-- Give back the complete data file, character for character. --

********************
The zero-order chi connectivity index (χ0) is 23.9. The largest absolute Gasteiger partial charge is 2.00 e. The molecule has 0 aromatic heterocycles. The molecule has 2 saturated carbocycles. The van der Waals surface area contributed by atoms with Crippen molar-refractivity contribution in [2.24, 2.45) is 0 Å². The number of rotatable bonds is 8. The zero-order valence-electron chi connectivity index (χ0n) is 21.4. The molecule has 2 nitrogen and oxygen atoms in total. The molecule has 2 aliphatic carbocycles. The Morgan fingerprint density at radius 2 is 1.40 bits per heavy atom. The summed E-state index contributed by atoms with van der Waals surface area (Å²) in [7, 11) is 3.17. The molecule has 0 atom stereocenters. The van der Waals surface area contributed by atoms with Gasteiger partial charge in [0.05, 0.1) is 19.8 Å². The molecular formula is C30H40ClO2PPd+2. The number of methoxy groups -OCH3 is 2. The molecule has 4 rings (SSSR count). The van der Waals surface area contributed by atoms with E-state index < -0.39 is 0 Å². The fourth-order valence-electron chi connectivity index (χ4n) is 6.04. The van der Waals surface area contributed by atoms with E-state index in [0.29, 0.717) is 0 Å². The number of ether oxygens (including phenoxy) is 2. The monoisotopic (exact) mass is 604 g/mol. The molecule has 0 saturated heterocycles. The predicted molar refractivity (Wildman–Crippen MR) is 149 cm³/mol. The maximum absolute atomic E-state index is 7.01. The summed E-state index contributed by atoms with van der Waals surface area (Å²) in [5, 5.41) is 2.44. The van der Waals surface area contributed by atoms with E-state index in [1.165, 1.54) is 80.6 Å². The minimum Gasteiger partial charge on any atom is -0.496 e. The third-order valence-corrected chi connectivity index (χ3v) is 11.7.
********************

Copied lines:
The zero-order chi connectivity index (χ0) is 23.9. The largest absolute Gasteiger partial charge is 2.00 e. The molecule has 0 aromatic heterocycles. The molecule has 2 saturated carbocycles. The van der Waals surface area contributed by atoms with Crippen molar-refractivity contribution in [2.24, 2.45) is 0 Å². The number of rotatable bonds is 8. The zero-order valence-electron chi connectivity index (χ0n) is 21.4. The molecule has 2 nitrogen and oxygen atoms in total. The molecule has 2 aliphatic carbocycles. The Morgan fingerprint density at radius 2 is 1.40 bits per heavy atom. The summed E-state index contributed by atoms with van der Waals surface area (Å²) in [7, 11) is 3.17. The molecule has 0 atom stereocenters. The van der Waals surface area contributed by atoms with Gasteiger partial charge in [0.05, 0.1) is 19.8 Å². The molecular formula is C30H40ClO2PPd+2. The number of methoxy groups -OCH3 is 2. The molecule has 4 rings (SSSR count). The van der Waals surface area contributed by atoms with E-state index < -0.39 is 0 Å². The fourth-order valence-electron chi connectivity index (χ4n) is 6.04. The van der Waals surface area contributed by atoms with E-state index in [0.29, 0.717) is 0 Å². The number of ether oxygens (including phenoxy) is 2. The monoisotopic (exact) mass is 604 g/mol. The molecule has 0 saturated heterocycles. The predicted molar refractivity (Wildman–Crippen MR) is 149 cm³/mol. The maximum absolute atomic E-state index is 7.01. The summed E-state index contributed by atoms with van der Waals surface area (Å²) in [5, 5.41) is 2.44. The van der Waals surface area contributed by atoms with E-state index in [1.165, 1.54) is 80.6 Å². The minimum Gasteiger partial charge on any atom is -0.496 e. The third-order valence-corrected chi connectivity index (χ3v) is 11.7.